Capturing opportunity in dairy: In the mountains of Pa.

3/15/2014 7:00 AM

R ecently, our family ventured to the north hills of <\n> Pennsylvania to enjoy a cold winter weekend in a cozy hunting cabin. The cabin isn’t fancy but is nestled next to a beautiful stream and has a big wood burning stove in the middle of the first floor to keep things warm. Shortly after arriving on Friday evening, and getting the heat started, we went to check on the water supply. Frozen pipes told us the previous camp member hadn’t properly drained the system, which meant we’d be working to use our plumbing skills the next morning.

Saturday morning temperatures were hovering around zero when I decided I needed some additional supplies and so I headed up the road to a dairy farm located about seven to eight miles away. The farm owner has been a longtime friend of the family and I knew he’d be able to give us some help in locating the needed supplies.

I also knew the farm owner was well beyond retirement and a young farmer had been handling the day-to-day work. I entered the barn and walked to the top step of the parlor where the last of 150 cows were entering. A young man in his early 30s came over and recognized me from a brief visit during fall archery season and we talked about a group of new cows recently purchased. The conversation that ensued made me realize Pennsylvania remains a region with its share of young dairy entrepreneurs who recognize the opportunity milking cows still provides.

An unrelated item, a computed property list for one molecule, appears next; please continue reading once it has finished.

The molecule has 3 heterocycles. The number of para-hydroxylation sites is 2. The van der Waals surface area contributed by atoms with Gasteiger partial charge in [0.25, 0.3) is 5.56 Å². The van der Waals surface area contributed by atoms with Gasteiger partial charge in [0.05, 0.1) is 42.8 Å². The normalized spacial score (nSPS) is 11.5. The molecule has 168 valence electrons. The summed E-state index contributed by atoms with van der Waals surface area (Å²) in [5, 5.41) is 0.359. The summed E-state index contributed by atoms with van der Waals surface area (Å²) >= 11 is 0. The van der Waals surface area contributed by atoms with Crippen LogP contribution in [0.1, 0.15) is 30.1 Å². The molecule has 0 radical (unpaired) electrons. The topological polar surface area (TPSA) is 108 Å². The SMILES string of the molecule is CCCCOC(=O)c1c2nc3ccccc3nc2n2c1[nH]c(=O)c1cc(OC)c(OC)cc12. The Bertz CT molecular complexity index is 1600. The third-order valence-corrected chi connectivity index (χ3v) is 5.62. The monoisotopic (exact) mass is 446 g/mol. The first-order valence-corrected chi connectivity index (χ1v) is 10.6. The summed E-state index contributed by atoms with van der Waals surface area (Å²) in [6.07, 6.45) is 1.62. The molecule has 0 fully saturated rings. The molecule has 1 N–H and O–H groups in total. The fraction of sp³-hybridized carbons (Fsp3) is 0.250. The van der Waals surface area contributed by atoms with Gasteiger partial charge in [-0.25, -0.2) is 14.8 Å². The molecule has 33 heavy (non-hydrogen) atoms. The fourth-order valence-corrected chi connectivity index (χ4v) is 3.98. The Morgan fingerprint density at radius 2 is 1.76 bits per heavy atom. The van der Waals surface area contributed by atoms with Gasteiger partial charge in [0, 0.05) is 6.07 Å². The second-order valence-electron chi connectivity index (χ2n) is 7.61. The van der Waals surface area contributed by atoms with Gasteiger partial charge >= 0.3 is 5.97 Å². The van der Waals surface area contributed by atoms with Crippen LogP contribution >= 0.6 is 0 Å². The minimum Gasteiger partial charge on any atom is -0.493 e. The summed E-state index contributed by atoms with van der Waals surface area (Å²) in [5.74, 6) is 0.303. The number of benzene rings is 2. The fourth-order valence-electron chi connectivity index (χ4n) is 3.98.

This young dairy farmer, married with young children, began working for the land owner in his early teens and has continued working there since. After graduating from high school and two years in college, he returned to manage the daily responsibilities and, eventually and only recently, purchased the business and is leasing the land. He provides a glimpse into what the next generation of dairy farmers will look like in many areas around Pennsylvania.

It became obvious to me that he understands the “business of dairy.” He has invested in capital assets and has used consulting and other professional resources to arrange capital from traditional and private sources. He understands technology and, like all other farmers before him, knows what a 16-hour day looks like. He has positioned himself to take a run at growing equity for the future of his young family and to do it in the dairy business. During our conversation, it became clear to me that he understood the importance of high production from “enough cows and enough pounds per cow” to spread fixed costs over more units of milk.

With the milking done, the two of us spent another 30 minutes discussing the dairy business and his quest to take advantage of the current opportunity being presented with record prices and record margins. We talked about what young dairy farmers are going to need to be successful. I saw again the importance of the current milk market environment and the opportunity to rebuild balance sheets, in some cases, still not completely restored from 2009.

As I turned to leave, he gave me his business card. The card included the standard information but stated boldly “Dairy Farmer,” which left no doubt the enthusiasm and confidence this young man has for his chosen profession. The back of the card included a familiar scripture text clearly showed where his source of confidence comes from. This unexpected visit with a young, aspiring dairy farmer left me humbled and proud to be a part of an industry providing much needed protein supplies for mankind both here and around the world. At the Center for Dairy Excellence, we remain bullish on dairy.

Contact us for more information on the on-farm resources we have available at 717-346-0849 or at info<\@>

Editor’s note: John Frey is the executive director of the Center for Dairy Excellence.

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